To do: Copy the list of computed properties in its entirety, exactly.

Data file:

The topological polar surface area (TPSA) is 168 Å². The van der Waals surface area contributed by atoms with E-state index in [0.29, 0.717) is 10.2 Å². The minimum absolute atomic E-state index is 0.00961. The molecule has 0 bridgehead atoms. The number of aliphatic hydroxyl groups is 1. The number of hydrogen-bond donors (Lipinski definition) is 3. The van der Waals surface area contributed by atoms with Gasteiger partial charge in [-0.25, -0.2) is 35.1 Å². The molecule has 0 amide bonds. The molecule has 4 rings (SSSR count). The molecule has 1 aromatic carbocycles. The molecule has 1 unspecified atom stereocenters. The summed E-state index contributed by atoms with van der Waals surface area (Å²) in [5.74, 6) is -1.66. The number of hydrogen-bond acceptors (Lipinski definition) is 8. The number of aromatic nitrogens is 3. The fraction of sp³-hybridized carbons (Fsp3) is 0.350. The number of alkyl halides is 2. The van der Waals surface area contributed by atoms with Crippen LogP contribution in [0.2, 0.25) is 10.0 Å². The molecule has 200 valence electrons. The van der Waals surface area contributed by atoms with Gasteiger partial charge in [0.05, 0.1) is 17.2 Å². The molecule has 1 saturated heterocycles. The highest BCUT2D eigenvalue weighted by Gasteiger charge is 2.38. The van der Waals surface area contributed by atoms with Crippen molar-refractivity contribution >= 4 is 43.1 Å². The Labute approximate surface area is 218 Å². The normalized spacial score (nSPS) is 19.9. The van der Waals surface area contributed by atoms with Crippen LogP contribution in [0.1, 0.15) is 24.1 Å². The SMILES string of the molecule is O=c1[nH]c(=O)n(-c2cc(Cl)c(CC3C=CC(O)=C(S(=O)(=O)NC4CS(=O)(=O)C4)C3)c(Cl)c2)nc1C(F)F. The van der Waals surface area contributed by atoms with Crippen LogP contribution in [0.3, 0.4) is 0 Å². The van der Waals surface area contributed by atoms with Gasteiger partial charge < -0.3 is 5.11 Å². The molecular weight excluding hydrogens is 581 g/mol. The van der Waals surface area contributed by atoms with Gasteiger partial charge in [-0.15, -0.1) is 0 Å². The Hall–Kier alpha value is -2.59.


The topological polar surface area (TPSA) is 168 Å². The van der Waals surface area contributed by atoms with E-state index in [0.29, 0.717) is 10.2 Å². The minimum absolute atomic E-state index is 0.00961. The molecule has 0 bridgehead atoms. The number of aliphatic hydroxyl groups is 1. The number of hydrogen-bond donors (Lipinski definition) is 3. The van der Waals surface area contributed by atoms with Gasteiger partial charge in [-0.25, -0.2) is 35.1 Å². The molecule has 0 amide bonds. The molecule has 4 rings (SSSR count). The molecule has 1 aromatic carbocycles. The molecule has 1 unspecified atom stereocenters. The summed E-state index contributed by atoms with van der Waals surface area (Å²) in [5.74, 6) is -1.66. The number of hydrogen-bond acceptors (Lipinski definition) is 8. The number of aromatic nitrogens is 3. The fraction of sp³-hybridized carbons (Fsp3) is 0.350. The number of alkyl halides is 2. The van der Waals surface area contributed by atoms with Crippen LogP contribution in [0.2, 0.25) is 10.0 Å². The molecule has 200 valence electrons. The van der Waals surface area contributed by atoms with Gasteiger partial charge in [0.05, 0.1) is 17.2 Å². The molecule has 1 saturated heterocycles. The highest BCUT2D eigenvalue weighted by Gasteiger charge is 2.38. The van der Waals surface area contributed by atoms with Crippen molar-refractivity contribution >= 4 is 43.1 Å². The Labute approximate surface area is 218 Å². The normalized spacial score (nSPS) is 19.9. The van der Waals surface area contributed by atoms with Crippen LogP contribution in [0.1, 0.15) is 24.1 Å². The SMILES string of the molecule is O=c1[nH]c(=O)n(-c2cc(Cl)c(CC3C=CC(O)=C(S(=O)(=O)NC4CS(=O)(=O)C4)C3)c(Cl)c2)nc1C(F)F. The van der Waals surface area contributed by atoms with Crippen LogP contribution in [0.3, 0.4) is 0 Å². The van der Waals surface area contributed by atoms with Gasteiger partial charge < -0.3 is 5.11 Å². The molecular weight excluding hydrogens is 581 g/mol. The van der Waals surface area contributed by atoms with Gasteiger partial charge in [-0.15, -0.1) is 0 Å². The Hall–Kier alpha value is -2.59.